The Texas Department of Public Safety regulates prescription permits for Controlled Substances – the right to prescribe medicines – for doctors, dentists, advanced practice nurses, pharmacists, and veterinarians. (That ‘script for Oxycontin has the line, “Patient or pet owner’s name.) The unofficial rumor is that the cuts in their Department because of the tight State budget caused a manpower shortage. Knowing that there would be less staff, the Department chose that moment to initiate a new, complicated software system. Those who were not laid off or re-assigned had to learn the new input and verification system at the busiest time of year. With fewer people and more work, they’ve gotten way behind in issuing the pieces of paper. The powers that be refuse to give extensions to those who have paid, are in the system, and who should have received those little pieces of paper by the last day of July.
The Texas DPS permits are redundant in light of the fact that the Federal government also issues prescriber permits through the Drug Enforcement Agency. This latter number is what most pharmacies ask for, along with our State license number. While Texas requires re-credentialing each year, the DEA permits are valid for five years.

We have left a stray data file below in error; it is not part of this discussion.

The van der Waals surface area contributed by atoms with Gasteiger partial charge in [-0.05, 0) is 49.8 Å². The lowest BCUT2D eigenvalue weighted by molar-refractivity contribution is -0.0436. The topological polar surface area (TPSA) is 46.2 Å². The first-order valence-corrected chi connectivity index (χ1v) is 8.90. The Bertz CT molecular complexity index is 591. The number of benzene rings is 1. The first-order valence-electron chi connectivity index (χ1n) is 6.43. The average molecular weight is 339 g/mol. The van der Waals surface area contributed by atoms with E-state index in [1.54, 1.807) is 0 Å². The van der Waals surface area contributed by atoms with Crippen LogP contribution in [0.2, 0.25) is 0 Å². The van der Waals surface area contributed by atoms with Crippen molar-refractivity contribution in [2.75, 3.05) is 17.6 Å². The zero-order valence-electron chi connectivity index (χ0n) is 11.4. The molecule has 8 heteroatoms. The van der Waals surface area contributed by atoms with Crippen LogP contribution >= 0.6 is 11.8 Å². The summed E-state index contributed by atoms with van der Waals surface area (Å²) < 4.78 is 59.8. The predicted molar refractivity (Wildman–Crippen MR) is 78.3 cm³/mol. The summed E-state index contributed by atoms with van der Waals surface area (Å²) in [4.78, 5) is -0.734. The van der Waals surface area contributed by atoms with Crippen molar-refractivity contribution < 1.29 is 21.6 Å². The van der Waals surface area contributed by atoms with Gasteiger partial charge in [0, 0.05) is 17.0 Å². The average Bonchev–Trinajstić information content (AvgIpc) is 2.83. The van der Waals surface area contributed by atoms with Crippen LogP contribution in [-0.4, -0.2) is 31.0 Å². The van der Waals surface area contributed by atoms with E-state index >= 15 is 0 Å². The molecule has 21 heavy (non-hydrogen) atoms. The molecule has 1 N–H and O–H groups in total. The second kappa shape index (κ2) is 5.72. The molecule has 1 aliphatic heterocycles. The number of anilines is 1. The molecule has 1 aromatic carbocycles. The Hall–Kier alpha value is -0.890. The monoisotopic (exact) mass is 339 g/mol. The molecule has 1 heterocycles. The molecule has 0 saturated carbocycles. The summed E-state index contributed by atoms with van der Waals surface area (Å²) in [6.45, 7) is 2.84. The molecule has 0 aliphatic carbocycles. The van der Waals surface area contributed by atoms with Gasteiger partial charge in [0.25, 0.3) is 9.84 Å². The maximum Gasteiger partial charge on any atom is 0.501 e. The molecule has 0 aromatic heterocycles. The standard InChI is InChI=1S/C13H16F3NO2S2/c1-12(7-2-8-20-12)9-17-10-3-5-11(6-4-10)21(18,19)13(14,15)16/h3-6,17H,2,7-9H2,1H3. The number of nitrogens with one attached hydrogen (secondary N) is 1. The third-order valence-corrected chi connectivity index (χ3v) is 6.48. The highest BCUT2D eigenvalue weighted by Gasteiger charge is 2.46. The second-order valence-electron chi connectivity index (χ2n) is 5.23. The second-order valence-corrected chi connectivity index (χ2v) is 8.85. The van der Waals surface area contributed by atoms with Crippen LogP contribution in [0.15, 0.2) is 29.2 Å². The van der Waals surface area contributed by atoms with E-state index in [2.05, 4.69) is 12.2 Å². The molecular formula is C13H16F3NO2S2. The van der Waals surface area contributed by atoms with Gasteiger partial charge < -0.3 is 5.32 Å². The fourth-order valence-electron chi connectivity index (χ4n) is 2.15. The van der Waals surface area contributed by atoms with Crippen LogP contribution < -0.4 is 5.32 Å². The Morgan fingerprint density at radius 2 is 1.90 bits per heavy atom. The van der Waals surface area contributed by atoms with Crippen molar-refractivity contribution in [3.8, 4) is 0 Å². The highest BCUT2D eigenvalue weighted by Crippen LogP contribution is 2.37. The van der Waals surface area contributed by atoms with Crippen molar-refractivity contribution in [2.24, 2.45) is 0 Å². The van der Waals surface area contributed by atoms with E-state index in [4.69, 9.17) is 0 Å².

Since most docs in Texas qualified for their first DPS permit at the end of their internship (with the permits issued July 31), there’s no telling how many prescribers will lose their ability to treat patients with antibiotics, blood pressure and diabetes medications, or Botox unless we can find some doc whose renewal is due at a later date and who is willing to co-sign. Oh, and of course, they have decreed that we can’t prescribe narcotics and other truly controlled substances under any circumstances.
Another giant bureaucracy stumbles once again, putting the process first, complicating the practice of medicine and endangering patients. The stifling regulations and paper pushing is frustrating!